Green lobby must be treated as a religion

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Environmentalism offers an alternative account of the natural world to the religious and an alternative anti-capitalist account of the political world to the Marxist. The rise of environmentalism parallels in time and place the decline of religion and of socialism.

Anthropologists have established how different cultures independently evolve similar myths – familiar stories, such as the myth of the Fall and the myth of the Apocalypse, which meet deep-seated human needs. The Christian tradition describes the temptation of Adam and Eve and warns of the Last Judgment.

In Europe, these stories no longer have the impact they did. Environmentalism now fulfils for many people the widespread longing for simple, all-encompassing narratives. Environmentalism offers an alternative account of the natural world to the religious and an alternative anti-capitalist account of the political world to the Marxist. The rise of environmentalism parallels in time and place the decline of religion and of socialism.

Environmentalism embraces a myth of the Fall: the loss of harmony between man and nature caused by our materialistic society. Al Gore recounted the words of Chief Seattle, as his tribe relinquished their ancient lands: “Will you teach your children what we have taught our children? That the earth is our mother?”

This lost Eden never existed. Humans have burned and eaten the environment since time immemorial. The first Americans crossed the Bering Strait and killed every tame animal they saw. Chief Seattle sold his heritage for a life of luxury and his eloquent speech may have been penned by a television scriptwriter. But myths are literature, not history or science: classical epics and the great religious books are cultural treasures and their educational value does not depend on their literal truth.

The Apocalypse myth is equally familiar. Our wickedness has damaged our inheritance and, although it is almost too late, immediate reform can transform our future. Christians look to the Second Coming, Marxists to the collapse of capitalism, with the same mixture of fear and longing.

Environmentalism at first lacked a persuasive Apocalypse myth. The litany of environmental degradation had to confront the manifest fact that many aspects of the environment were steadily improving, with cleaner air, rivers and seashores. The discovery of global warming filled a gap in the canon. That is why environmentalists attach so much importance to the assertion not just that the world is warming up, which is plainly true, but that this warming is our fault, which is less plainly true. The connection between rising carbon concentrations and the growth of modern industrial society provides justification for the link between the sins of our past and the catastrophe of our future.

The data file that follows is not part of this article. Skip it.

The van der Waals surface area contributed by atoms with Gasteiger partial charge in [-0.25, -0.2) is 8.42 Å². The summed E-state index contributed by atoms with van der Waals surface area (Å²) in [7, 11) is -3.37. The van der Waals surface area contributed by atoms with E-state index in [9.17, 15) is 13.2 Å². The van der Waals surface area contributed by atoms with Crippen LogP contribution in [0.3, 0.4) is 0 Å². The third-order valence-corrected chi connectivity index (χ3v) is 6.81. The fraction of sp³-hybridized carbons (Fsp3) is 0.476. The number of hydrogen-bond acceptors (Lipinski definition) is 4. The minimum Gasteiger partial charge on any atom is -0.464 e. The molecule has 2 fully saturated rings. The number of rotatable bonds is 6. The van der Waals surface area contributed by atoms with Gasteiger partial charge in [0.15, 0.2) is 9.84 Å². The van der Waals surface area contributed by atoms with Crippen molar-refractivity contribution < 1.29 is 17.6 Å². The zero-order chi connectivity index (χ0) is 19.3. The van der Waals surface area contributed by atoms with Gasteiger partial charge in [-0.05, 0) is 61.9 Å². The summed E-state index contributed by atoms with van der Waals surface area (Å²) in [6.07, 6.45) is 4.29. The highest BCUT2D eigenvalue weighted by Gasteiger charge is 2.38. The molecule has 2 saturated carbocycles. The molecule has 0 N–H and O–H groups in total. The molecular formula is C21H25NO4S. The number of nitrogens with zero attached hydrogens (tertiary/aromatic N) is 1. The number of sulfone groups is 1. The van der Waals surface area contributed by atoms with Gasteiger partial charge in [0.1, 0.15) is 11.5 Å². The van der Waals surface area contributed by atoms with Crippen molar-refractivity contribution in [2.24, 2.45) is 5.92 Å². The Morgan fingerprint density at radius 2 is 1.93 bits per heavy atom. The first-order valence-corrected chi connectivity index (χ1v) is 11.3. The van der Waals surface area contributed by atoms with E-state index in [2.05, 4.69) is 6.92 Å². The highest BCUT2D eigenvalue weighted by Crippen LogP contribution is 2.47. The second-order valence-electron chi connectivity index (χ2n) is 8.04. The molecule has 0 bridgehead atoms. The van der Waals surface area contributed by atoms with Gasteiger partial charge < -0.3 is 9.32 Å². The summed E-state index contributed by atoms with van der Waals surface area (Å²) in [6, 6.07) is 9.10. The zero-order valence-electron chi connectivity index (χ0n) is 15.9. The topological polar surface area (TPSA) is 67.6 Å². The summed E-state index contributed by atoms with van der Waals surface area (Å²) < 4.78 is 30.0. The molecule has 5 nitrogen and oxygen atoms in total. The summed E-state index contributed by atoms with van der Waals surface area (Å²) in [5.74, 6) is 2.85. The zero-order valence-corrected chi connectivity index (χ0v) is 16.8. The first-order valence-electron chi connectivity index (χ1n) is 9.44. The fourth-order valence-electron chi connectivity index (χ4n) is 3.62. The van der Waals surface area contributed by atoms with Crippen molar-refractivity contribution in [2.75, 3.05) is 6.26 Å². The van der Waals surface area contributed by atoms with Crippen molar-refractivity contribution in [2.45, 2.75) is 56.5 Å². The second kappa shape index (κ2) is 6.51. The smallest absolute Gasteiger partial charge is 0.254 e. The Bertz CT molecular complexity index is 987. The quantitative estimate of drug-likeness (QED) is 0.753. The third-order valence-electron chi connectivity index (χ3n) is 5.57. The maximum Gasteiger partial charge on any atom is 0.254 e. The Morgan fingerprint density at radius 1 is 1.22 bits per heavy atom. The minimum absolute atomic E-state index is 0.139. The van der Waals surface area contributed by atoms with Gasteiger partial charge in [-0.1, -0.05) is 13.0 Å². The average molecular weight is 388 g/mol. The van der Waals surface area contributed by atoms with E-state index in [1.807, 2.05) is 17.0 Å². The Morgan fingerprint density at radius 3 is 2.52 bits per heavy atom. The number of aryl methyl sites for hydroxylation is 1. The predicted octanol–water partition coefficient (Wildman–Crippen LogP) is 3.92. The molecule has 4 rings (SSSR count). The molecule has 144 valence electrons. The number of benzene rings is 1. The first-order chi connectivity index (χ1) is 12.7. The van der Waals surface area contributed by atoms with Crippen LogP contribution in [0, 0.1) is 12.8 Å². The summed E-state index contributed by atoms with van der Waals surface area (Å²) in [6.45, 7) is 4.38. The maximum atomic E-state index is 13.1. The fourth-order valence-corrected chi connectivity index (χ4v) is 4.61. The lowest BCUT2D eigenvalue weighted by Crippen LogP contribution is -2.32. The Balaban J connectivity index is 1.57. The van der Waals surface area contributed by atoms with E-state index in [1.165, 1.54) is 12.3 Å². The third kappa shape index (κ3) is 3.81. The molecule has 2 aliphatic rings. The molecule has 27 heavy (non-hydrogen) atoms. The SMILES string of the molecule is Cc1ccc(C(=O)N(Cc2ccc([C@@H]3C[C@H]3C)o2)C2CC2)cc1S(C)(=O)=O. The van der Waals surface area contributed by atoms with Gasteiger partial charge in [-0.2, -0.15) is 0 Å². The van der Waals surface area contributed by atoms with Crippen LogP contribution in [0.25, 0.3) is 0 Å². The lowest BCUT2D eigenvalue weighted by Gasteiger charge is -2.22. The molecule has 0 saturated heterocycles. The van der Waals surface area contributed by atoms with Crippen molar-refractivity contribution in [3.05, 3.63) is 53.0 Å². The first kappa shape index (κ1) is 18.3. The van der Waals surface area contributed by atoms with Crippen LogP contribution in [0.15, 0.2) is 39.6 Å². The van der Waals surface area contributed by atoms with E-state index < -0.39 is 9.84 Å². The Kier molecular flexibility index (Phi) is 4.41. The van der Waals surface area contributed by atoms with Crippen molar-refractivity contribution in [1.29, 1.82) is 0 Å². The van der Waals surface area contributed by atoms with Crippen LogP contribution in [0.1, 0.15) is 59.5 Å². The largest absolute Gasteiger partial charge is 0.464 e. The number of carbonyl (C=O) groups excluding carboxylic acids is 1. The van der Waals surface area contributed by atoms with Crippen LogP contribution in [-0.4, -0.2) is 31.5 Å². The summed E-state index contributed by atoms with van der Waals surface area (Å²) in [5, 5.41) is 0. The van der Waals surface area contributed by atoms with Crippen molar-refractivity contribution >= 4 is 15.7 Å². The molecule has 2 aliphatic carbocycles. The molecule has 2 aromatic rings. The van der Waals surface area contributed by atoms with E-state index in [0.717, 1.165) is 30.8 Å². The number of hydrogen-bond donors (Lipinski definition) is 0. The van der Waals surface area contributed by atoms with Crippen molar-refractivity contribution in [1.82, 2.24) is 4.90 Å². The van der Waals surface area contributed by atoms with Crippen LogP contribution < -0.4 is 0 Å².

Environmental evangelists are therefore not interested in pragmatic solutions to climate change or technological fixes for it. They are even less interested in evidence that if we were really serious about reducing carbon emissions we could do so by large amounts without significantly affecting our economies or our lives. Windmills on roofs and cycling to work are insignificant in practical consequence, but that is to miss their point. Every ideology needs rituals of observance which demonstrate the commitment of adherents.

Business should treat the environmental movement as it treats other forms of religious belief. Business leaders do not themselves have to believe its doctrines. Indeed we should be wary if they do: business linked to faiths and ideologies is a sinister and unaccountable power. But companies must respect the belief systems of the countries in which they operate, and acknowledge both the constraints these structures impose and the commercial opportunities that arise. Most environmental initiatives that have been implemented – phasing out fluorocarbons, renewable energy and emissions trading – have significant commercial lobbies behind them.

Still, myths play a valuable social role and the intentions of their proponents are generally benign. The social impact of religions and ideologies, for good and ill, does not depend much on the factual accuracy of their stories. The injunction to be careful of the impact of our actions on the air, the earth and the water is well taken. The danger of environmental evangelism is that ritual, gesture and rhetoric take the place of substance.

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